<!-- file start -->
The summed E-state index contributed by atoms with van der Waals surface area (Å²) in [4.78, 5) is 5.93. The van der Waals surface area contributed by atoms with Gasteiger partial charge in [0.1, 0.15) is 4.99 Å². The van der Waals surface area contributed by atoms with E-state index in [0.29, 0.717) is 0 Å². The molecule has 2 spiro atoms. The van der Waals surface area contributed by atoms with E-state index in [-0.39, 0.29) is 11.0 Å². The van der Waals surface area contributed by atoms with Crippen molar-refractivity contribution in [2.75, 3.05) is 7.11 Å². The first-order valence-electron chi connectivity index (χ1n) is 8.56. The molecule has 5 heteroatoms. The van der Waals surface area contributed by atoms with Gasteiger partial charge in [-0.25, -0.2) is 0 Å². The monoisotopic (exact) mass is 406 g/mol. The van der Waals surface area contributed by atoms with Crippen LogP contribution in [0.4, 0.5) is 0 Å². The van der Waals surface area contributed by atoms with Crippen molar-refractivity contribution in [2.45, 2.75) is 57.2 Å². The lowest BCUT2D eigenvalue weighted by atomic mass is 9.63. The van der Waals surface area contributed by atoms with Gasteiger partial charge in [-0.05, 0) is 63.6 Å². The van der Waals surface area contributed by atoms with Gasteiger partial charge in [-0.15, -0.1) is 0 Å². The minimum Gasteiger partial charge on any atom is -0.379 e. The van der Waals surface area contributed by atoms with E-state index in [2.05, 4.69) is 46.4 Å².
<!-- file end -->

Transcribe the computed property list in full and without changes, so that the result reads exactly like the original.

The summed E-state index contributed by atoms with van der Waals surface area (Å²) in [4.78, 5) is 5.93. The van der Waals surface area contributed by atoms with Gasteiger partial charge in [0.1, 0.15) is 4.99 Å². The van der Waals surface area contributed by atoms with E-state index in [0.29, 0.717) is 0 Å². The molecule has 2 spiro atoms. The van der Waals surface area contributed by atoms with E-state index in [-0.39, 0.29) is 11.0 Å². The van der Waals surface area contributed by atoms with Crippen molar-refractivity contribution in [2.75, 3.05) is 7.11 Å². The first-order valence-electron chi connectivity index (χ1n) is 8.56. The molecule has 5 heteroatoms. The van der Waals surface area contributed by atoms with Gasteiger partial charge in [-0.25, -0.2) is 0 Å². The monoisotopic (exact) mass is 406 g/mol. The van der Waals surface area contributed by atoms with Crippen LogP contribution in [0.4, 0.5) is 0 Å². The van der Waals surface area contributed by atoms with Crippen molar-refractivity contribution in [2.45, 2.75) is 57.2 Å². The lowest BCUT2D eigenvalue weighted by atomic mass is 9.63. The van der Waals surface area contributed by atoms with Gasteiger partial charge in [-0.05, 0) is 63.6 Å². The van der Waals surface area contributed by atoms with Gasteiger partial charge in [-0.15, -0.1) is 0 Å². The minimum Gasteiger partial charge on any atom is -0.379 e. The van der Waals surface area contributed by atoms with E-state index in [2.05, 4.69) is 46.4 Å².